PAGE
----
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action and re-action between the solids and fluids are then performed with the greatest facility and regularity, and as the parts farthest from the centre of life then possess exactly that degree of energy which suits their destination.

Anatomists consider the osseous system, especially in the skull, as sometimes acting upon the softer parts, at others as being acted upon by them, and in short as alternately influencing and influenced.

In education every thing ought to be alternate and progressive. It is necessary to vary, to alternate, to graduate the habits and exercises of every kind relating to each of the three branches of education, which have a reciprocal action and re-action upon one another.

In métaphysics, every action of things upon the senses seems to be invariably followed by a reaction of the feeling experienced; and vice versa.

In morals, the action and re-action of adverse propensities and passions produce, if nicely balanced, what we term virtue, which always preserves the medium between two extremes-- Stat medio virtus.

In political bodies also, the equilibrium depends on the action and re-action of their different parts, which, to form a solid edifice, must mutually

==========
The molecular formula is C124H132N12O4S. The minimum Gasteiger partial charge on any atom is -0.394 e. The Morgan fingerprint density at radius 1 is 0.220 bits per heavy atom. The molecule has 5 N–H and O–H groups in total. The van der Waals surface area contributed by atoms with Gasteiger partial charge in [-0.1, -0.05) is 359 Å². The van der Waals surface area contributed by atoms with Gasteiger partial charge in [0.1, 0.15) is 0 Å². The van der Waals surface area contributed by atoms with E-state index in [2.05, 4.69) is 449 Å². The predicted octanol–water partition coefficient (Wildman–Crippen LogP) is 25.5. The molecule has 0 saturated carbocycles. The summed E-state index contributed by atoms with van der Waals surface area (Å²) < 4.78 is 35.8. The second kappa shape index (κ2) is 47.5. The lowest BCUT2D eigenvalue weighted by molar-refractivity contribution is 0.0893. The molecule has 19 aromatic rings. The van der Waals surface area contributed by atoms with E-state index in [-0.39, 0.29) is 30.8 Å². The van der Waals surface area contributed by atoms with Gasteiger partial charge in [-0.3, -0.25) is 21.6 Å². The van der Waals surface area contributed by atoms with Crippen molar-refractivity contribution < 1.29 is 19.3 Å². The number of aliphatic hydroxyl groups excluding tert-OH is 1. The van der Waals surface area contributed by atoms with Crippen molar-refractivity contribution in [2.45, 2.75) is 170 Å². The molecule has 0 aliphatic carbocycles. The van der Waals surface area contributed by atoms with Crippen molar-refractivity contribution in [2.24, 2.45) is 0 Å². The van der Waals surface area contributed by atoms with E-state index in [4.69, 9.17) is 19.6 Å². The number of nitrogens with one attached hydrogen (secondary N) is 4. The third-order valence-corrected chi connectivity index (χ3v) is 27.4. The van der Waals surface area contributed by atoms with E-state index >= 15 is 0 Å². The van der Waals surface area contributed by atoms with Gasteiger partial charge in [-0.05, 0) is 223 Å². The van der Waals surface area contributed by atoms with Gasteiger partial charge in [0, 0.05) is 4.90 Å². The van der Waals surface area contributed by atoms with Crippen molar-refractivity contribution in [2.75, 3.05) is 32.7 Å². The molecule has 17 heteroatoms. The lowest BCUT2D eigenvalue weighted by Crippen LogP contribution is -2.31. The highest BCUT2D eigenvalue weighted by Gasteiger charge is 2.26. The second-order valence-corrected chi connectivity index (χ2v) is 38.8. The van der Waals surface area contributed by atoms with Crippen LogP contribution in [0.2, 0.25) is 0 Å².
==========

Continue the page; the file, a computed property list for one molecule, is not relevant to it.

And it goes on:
counterpoise and support one another. Here the three laws of the point of support, equilibrium, and action and re-action, are combined.

The action and re-action of the particles of different substances occur in all chemical operations and phænomena; and are likewise observable in ustronomy, in the courses and the reciprocal dependence of the luminous spheres which revolve in the heavens.

All nature exhibits innumerable evidences of universal action and re-action in her constant and diversified phænomena, and in the endless chain of vicissitudes, and the continual succession of beings.

In consequence of the same general law, applications of which are incessantly presenting themselves, all causes become in their turn effects, and effects on the other hand become causes. Thus the division of labour, justly considered as the primary and necessary cause of improvement and civilisation, afterwards becomes an effect of that very civilisation, as it is more and more developed : or rather, the improved state of society becomes in its turn a cause of the better application of that division of labour, of which it is the resylt. Exchanges, or mutual services, which give rise to the social organisation, and which


receive from it a wider extension by the gradual encrease of the means of communication, are in like manner, first a cause, and afterwards an effect of civilisation. We may therefore lay it down as a principle, that every thing is both cause and effect, inasmuch as every thing is action and reaction, which comes under the law of the chain.